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48. CHAPTER XLVIII: Closing in (continued)
What does it mean? No light is admitted into the darkened chamber, and people unaccustomed to it enter, and treading softly but heavily, carry a weight into the bedroom and lay it down. There is whispering and wondering all day, strict search of every corner, careful tracing of steps, and careful noting of the disposition of every article of furniture. All eyes look up at the Roman, and all voices murmur, "If he could only tell what he saw!"
He is pointing at a table with a bottle (nearly full of wine) and a glass upon it and two candles that were blown out suddenly soon after being lighted. He is pointing at an empty chair and at a stain upon the ground before it that might be almost covered with a hand. These objects lie directly within his range. An excited imagination might suppose that there was something in them so terrific as to drive the rest of the composition, not only the attendant big-legged boys, but the clouds and flowers and pillars too--in short, the very body and soul of Allegory, and all the brains it has--stark mad. It happens surely that every one who comes into the darkened room and looks at these things looks up at the Roman and that he is invested in all eyes with mystery and awe, as if he were a paralysed dumb witness.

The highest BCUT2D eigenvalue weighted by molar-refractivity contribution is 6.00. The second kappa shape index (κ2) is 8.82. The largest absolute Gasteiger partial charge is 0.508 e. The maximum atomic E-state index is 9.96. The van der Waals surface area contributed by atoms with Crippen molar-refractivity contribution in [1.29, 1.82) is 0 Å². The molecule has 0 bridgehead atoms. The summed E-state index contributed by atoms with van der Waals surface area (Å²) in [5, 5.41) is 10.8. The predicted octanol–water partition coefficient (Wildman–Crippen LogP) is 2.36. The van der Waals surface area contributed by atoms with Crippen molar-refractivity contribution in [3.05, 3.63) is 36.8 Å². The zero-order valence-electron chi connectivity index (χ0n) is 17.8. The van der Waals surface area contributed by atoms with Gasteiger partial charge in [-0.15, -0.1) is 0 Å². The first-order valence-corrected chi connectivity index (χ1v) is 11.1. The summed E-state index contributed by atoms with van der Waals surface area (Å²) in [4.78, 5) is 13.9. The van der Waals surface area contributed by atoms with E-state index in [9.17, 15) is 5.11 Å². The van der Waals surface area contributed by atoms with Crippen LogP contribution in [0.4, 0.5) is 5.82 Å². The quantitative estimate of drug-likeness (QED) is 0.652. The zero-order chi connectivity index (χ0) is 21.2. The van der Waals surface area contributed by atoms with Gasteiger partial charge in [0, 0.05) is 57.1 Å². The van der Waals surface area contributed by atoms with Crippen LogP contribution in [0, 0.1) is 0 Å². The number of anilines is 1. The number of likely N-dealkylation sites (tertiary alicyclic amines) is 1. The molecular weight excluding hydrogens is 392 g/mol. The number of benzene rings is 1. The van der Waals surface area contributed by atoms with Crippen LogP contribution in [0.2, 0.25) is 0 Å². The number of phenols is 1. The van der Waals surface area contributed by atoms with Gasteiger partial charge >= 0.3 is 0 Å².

So it shall happen surely, through many years to come, that ghostly stories shall be told of the stain upon the floor, so easy to be covered, so hard to be got out, and that the Roman, pointing from the ceiling shall point, so long as dust and damp and spiders spare him, with far greater significance than he ever had in Mr. Tulkinghorn's time, and with a deadly meaning. For Mr. Tulkinghorn's time is over for evermore, and the Roman pointed at the murderous hand uplifted against his life, and pointed helplessly at him, from night to morning, lying face downward on the floor, shot through the heart.
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